Former Archbishop Tutu has seldom been less helpful, than in his recent naïve and unworldly comments about the accused being called "the Monster of Modimolle".
He pleaded that however awful the crimes of which the man is accused, we should not call him a Monster, because "he is still a child of God". As of course were the victims of the crimes, but victims' interests are generally much less interesting and convincing to preachers than those of accused or convicted criminals.
More bizarrely, he calls the accused "a child of God with the capacity to become a saint". I hope Tutu will send me an SMS when this man, or anyone else involved in such deeds, becomes a saint. But I won't hold my breath until then. In what way, one must wonder, did the retired cleric think his comments would be truly helpful to anyone?
Though Tutu has no qualifications in human forensic psychopathology or any other relevant field, he did not hesitate to make such sweeping statements, and I will feel as free to comment on his ingenuous and simplistic theology. This is typical of the sort of happy-clappy feel-good statements that don't match the facts of human and social science.
Unwarranted sympathy for Kotze
He is confused and confusing when he insists that "we are actually letting him off lightly by calling him a monster because monsters have no moral sense of right and wrong - and therefore cannot be held morally culpable, cannot be regarded as morally blameworthy."
I wonder where he gets his certainty as to the precise nature of monsters and their moral views. Someone who does monstrous things (and even Tutu admits these were monstrous deeds) is called a monster. The issue is that their deeds are morally repugnant, not whether the monster personally considers their actions right or wrong - that is the monster's opinion, and doesn't diminish either their legal or moral responsibility and culpability.
He seems to believe profoundly in a magical power of words, as though everything will be all right if only you call it by a pleasant name.
There is a place for condemnation
There is no risk whatever to our nation in calling people who commit or are credibly accused of heinous crimes a "monster". There is a continuing risk in treating such acts and their perpetrators too lightly. In the same week there were stories of the kidnap and rape of little boys and girls, of a woman clubbed to death, and neglected children burned to death in shack fires. Horror has become commonplace and ordinary, and perpetrators often go unpunished or without being condemned.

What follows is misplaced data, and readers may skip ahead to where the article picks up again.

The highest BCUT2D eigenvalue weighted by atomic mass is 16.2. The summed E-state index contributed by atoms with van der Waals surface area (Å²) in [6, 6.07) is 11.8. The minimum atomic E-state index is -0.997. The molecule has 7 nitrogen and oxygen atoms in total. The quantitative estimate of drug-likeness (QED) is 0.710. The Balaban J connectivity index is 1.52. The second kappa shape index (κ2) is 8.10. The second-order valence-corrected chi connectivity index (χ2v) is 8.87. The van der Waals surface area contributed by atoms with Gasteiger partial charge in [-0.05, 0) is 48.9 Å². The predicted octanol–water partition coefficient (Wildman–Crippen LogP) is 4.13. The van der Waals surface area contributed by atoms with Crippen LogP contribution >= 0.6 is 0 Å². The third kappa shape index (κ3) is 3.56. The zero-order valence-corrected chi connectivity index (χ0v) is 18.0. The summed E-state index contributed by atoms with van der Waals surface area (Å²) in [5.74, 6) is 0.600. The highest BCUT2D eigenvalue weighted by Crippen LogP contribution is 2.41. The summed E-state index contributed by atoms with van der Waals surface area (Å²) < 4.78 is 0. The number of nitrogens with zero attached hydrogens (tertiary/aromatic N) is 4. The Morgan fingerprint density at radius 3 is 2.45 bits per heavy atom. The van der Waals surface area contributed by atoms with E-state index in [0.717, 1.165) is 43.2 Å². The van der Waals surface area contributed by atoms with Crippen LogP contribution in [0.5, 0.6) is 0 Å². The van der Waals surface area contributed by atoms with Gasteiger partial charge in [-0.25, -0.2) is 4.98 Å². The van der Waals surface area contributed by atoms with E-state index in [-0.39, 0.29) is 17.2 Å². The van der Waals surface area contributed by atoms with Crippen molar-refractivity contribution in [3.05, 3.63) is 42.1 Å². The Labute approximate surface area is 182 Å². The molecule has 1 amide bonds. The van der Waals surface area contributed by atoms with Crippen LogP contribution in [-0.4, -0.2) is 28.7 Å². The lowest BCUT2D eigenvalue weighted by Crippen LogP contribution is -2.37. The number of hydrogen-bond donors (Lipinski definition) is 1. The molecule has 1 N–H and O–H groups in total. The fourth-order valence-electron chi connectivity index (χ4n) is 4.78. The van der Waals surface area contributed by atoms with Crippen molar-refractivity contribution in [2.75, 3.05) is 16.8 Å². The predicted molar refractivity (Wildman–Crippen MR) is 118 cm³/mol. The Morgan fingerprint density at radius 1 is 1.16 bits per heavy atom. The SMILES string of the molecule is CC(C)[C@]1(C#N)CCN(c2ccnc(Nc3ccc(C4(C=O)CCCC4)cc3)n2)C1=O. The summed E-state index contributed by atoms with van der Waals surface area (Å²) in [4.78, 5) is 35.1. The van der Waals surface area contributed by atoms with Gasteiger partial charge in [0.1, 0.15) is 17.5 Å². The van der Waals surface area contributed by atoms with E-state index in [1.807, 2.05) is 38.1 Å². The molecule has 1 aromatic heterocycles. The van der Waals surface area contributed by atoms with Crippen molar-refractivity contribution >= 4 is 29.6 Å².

We mustn't say nasty things about people who create horrors, says the Bish. God forbid we might hurt their feelings, or even stop believing that they may one day become a Saint.
In terms of proved facts rather than romantic myth, the chances of rehabilitation for someone who could be proved to have done what Kotze is accused of, are so tiny as to be essentially nil. The risk of further awful deeds from such a person is too high to be acceptable. To pretend otherwise is a dangerous fantasy. Yes, it is possible for some criminals and some people who do awful things, to change and become safe citizens, but it is unwise to assume that this is always possible, let alone probable.
Tutu's biblical quotations are almost insultingly naïve, too. The thief on the cross was a thief, not a murderer who had tortured someone. And Mary Magdalene was only a prostitute, not a sadistic killer.
I gather Tutu's next letter of protest will be to Sesame Street, to stop calling a character Cookie Monster, but, rather, The Cookie Eater Who Could Yet Be a Saint.
(Professor M.A. Simpson, January 2011)